Also, isn't it frustrating to wonder how close to the leaders Laverty, Miller, etc would be if the bikes were closer in performance?

That Ewan bloke on BT sport didn't even know the significance of Lorezo planting the flag to claim Lorenzo land. Don't these people who use Moto GP as a stepping stone in their broadcasting career, but have no life long interest in the sport, do any research?
James Toseland may turn up with silly hair styles sometimes, but give me the insight of a racer any day.

Keith Huewen is actually a former grand prix racer. I agree that he's not a very good commentator though; he's too argumentative, often calls things wrong, won't admit he was wrong, gives spoilers about the moto2 and moto3 races during the motogp, etc. The rest of the BT Sport team are starting to gel together nicely though.

Jules was best when he was with Spalding and Ryder on Eurosport.

....just a pity the flagpole broke as he was trying to ram it into the gravel....poor old Jorge never has much luck with his post-race celebrations, I recall the flag in the back wheel, nearly drowning in the Phillip Island lake, there's quite a list of his celebration fails :)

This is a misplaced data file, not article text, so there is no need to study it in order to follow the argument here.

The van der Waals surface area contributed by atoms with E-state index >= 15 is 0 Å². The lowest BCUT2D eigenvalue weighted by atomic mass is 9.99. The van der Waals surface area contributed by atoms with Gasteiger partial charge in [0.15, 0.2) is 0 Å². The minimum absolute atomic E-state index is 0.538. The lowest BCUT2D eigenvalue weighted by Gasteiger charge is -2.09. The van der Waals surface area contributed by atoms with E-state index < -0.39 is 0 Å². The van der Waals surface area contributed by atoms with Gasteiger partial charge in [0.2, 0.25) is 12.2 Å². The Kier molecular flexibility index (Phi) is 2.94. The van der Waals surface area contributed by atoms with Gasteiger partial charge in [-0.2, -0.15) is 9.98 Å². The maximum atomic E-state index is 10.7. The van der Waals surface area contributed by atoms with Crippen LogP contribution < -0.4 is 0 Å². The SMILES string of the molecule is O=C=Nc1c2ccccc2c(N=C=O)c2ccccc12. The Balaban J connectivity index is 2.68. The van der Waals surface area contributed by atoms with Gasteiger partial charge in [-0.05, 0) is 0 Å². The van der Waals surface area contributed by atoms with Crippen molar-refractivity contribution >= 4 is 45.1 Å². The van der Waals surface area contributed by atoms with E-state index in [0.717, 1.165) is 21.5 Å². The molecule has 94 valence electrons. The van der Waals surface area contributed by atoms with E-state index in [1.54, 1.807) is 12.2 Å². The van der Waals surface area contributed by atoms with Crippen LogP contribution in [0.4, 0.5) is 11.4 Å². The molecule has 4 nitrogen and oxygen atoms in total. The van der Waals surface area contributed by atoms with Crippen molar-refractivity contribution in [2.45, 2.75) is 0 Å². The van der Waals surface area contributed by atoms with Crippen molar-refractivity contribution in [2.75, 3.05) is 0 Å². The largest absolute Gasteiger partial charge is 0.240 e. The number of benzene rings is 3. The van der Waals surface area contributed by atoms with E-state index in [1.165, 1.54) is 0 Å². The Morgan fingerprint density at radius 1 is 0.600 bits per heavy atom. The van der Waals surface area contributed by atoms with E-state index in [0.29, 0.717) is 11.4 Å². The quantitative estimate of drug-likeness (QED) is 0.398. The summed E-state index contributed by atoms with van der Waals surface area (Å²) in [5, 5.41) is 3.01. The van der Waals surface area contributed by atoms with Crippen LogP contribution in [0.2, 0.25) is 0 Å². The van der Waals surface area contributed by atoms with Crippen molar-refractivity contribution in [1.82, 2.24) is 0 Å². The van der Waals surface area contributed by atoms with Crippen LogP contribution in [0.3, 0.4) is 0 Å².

Big ups to him for totally dominating a home race though, very satisfying to beat MM. It was a lacklustre race, but it is exciting for the championship. Rossi did not look happy at all to be taking third - that is also a very good thing, as there have been times in recent years when he actually was pleased just to get on the podium. How times have changed for the better.

I think it was the Jerez pond (2010) that he got stuck in and that is why he went to do the same thing again. It really got the photographers sprinting.

I don't see anything lacklustre about watching the fastest riders in the world ride as fast as they can. It's just a different race.
I wish Fox didn't sew up the Moto2 and Moto3 here in Australia. I won't pay anything to that company, so I don't get to see even 2seconds of highlights.

Thanks David for you excellent, educational and entertaining writings.